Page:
) and Travelocity.com (TVLY
) were going to crash and burn. They were dot-coms, no? But instead, both have positive operating cash flow. There is, however, a new threat on the horizon: Orbitz.com, the month-old site owned by five U.S. airlines that has vowed to discount its way into consumers' hearts. Will Web travel soon orbit around Orbitz?
To dope out Orbitz' impact, we dispatched a crack research team--me--to scout 15 fantasy trips of BusinessWeek staffers, from Steve Hamm's Alaskan fishing reverie to Heather Green's jaunt to Zanzibar. Oh yes: My boss, Kathy Rebello, asked me to send her to Fiji. (Uh, how long would you like to stay there, Bosseroo?) The idea was to get a sampling that would cover all the things a full-service travel site should do well.
The verdict: Orbitz does some things well some of the time, but has significant disadvantages, too. It's very competitive if you want cheap flights, à la carte. It has most of the basics you want from an online travel site: airlines, hotels, cruises, and rental cars. But if you want a full-service travel agency with a full range of package trips and savvy advice, it lags.
Let's start with the good part. When I just wanted flights at the lowest prices, Orbitz did fine. In most comparisons, it was cheaper than the competition. Kathy's flight from San Francisco to Fiji came up at $1,392, vs. $1,406 on Expedia and $1,541 on Travelocity. Heather's flight to Zanzibar came up at $3,262 on Orbitz and $3,924 on Expedia. My flight from Newark, N.J., to Jacksonville, Fla., to visit in-laws who want to see a lot of my new son, came up at $172 on Orbitz, $171 on Expedia, and $171.50 on Travelocity.
I found Orbitz pretty bad for the vacation packages so favored by bargain-hunters. It offers some standard deals for established tourist havens in the U.S., Europe, and the Caribbean, but it stumbles when it comes to anything off the beaten track. Expedia has far more options--thanks partly to its alliance with adventure-travel specialist Away.com Inc. (Tip: Look under adventure travel on Expedia or Travelocity, rather than under "packages," if you want trips that are at all unusual). Consider Kathy's trip to Fiji: For $3,385, all expenses included, Expedia could send her on an all-women tour of Fiji and nearby New Zealand that would have her singing native songs with the Maori people. Orbitz doesn't offer packages in Africa or even Alaska, leaving Steve out in the...uh, cold.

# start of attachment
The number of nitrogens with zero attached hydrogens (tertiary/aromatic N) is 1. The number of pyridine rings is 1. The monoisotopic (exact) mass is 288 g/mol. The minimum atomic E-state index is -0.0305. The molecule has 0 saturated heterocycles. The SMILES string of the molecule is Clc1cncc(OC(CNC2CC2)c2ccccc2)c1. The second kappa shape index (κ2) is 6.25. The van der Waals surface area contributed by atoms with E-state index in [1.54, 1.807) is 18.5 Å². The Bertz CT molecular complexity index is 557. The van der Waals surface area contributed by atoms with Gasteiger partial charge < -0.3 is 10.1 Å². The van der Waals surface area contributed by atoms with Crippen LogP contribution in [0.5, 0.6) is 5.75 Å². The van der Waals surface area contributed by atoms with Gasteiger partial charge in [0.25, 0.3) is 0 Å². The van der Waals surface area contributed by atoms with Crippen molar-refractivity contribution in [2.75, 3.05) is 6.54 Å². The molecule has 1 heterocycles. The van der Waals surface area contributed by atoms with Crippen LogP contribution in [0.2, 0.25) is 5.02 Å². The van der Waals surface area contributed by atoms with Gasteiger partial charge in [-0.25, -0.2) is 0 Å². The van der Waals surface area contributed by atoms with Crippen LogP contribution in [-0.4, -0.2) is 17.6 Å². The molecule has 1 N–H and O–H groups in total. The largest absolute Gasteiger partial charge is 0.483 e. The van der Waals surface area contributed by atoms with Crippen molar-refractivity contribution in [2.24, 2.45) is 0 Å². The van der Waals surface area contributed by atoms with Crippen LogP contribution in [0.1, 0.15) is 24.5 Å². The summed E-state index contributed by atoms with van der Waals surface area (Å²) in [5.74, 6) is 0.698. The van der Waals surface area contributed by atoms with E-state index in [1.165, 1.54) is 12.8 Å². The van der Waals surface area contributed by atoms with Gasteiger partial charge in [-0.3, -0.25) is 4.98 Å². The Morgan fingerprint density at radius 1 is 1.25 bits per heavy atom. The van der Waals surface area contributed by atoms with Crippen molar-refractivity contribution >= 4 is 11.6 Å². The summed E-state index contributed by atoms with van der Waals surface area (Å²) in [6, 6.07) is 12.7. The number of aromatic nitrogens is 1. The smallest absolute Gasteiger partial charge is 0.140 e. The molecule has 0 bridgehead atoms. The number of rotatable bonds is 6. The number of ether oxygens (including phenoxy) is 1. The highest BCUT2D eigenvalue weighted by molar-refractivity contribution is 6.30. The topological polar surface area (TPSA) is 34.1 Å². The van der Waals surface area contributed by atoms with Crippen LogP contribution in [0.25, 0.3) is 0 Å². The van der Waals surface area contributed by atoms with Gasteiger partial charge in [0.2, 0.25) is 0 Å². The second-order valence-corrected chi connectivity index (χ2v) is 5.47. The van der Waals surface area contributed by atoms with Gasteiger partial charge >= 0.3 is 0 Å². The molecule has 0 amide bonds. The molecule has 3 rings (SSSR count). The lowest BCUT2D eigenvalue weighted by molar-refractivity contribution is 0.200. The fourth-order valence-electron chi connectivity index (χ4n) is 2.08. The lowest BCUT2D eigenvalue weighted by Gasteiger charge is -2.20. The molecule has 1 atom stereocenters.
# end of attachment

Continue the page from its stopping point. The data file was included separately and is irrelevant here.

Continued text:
Orbitz also falls well short in helping people sift the vacation options out there. When my wife and I last went to the Caribbean, my travel agent asked a simple question: Do you want nightlife, or someplace quiet? Quiet, we said. Off we went to Grand Cayman, which is nothing if not quiet, for a price so low it should be illegal. Travelocity and Expedia also gather very basic information from you about the trip you want. Despite all that Web personalization software can do, it's curious that Orbitz doesn't help you craft a trip to even such simple specifications. Recommendations are what travel agents do.
Like its rivals, Orbitz does little to book activities in cities you visit. BusinessWeek's Digital Lifestyle columnist, Joan Hamilton, can get a package to take pals to Chicago in August but can't buy Cubs-Giants tickets on Orbitz or the other travel sites. None offers Broadway tickets, hampering my show-weekend package. A travel agent can take care of these things.
Orbitz has enough virtues to be competitive, though, and that's a good thing. You and I will benefit from extra competition through better service and lower prices. By Timothy J. Mullaney